Nobody wants to spend a whole day of their vacation in a queue. Instead, bring along your ATM card. Withdrawal points are virtually everywhere, ensuring you’ll have cash when you need it. Complement it with your credit card so you’re sued you can buy what you need.
But the best advice is; have some cash well hidden in your bag for an emergency.
6.] All locals are out to overcharge and rip you off
It’s only right that such stereotype is shunned with truth, but the opposite has prevailed.
Overpaying is a common fear among all tourists. Just because an individual told a story about an awful experience in a foreign country doesn’t mean every citizen in that nation is out to swindle your cash.
7.] You only make yourself an easy target for tricksters if you show off
Don’t flaunt your bunch of dollars and dress like a celeb with heavy gold chains sagging down your chest while displaying costly electronics e.g. smartphones and cameras.
The remedy to such problems is dressing in respect to the people’s way of life. All other travel jewellery, credentials, smartphone and tickets should be hidden from people’s eyes.
Also, don’t believe everything you hear, and don’t do everything anyone asks you to, think before you act. Another way to avoid getting ripped off is to do your research, visit blogs to find out an estimate of the amount you need to pay for things you may need to purchase.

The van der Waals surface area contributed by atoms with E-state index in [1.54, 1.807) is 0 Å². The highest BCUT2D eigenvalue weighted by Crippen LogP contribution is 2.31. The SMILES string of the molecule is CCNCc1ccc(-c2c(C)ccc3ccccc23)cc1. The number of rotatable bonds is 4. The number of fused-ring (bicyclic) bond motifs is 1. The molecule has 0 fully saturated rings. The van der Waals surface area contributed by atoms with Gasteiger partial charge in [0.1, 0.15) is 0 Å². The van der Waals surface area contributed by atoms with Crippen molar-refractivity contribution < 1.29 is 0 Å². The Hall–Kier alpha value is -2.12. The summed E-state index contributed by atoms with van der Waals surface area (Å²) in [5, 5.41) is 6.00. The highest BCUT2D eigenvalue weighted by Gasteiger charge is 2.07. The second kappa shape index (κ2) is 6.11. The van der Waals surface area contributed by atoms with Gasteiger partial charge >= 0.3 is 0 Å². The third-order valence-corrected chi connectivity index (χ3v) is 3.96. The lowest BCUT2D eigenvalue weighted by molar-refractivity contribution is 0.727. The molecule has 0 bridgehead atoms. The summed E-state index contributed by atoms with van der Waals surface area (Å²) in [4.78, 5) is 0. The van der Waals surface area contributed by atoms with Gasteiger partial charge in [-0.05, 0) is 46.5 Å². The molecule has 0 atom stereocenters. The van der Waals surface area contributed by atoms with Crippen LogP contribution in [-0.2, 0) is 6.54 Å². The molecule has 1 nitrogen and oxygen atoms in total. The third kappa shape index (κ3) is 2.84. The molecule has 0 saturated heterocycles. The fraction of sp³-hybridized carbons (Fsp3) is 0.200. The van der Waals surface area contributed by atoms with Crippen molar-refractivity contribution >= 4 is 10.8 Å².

8.] If you are American, travelling to some parts of the world may get you killed
Really? No, perhaps you should walk the earth and get a grip!
Unless you go around announcing how American you are, no one will rub shoulders with you. But if you act like you have a sense of entitlement, you may be risking your life.
You only become a target if every time words come out of your mouth; they show off your nationality. Unless you are suffering from superiority or inferiority complex, there’s utterly nothing wrong with being American or British. But surely: who would sit down all day to listen to nothing but a man or woman speak boastfully of their homeland?
It’s a shame we are spreading rumours while Americans have been warmly welcomed into homes worldwide. Some have even made friends globally.
How did they do it?
This is mainly because if you’re cordial, everyone will associate with you no matter where you come from.
9.] Convert your currency at your home bank; they have the best rates
The truth is your home banks will offer high conversion rates and add on extra charges as well as commissions.
Sometimes, using your credit card overseas will allow you to enjoy very low rates of conversion. But before you spend, call your credit card company to confirm that they do not have surcharges for transactions made out of the country (others charge 2 to 3 percent per transaction).
You should also watch out for dynamic currency conversion rates, where foreign salesmen charge sky-scraping rates to convert your bills into your home currency. Be careful when exchanging in terminals and airports, their rates are a little bit higher. Preferably, convert your money in a safe licensed place down the street.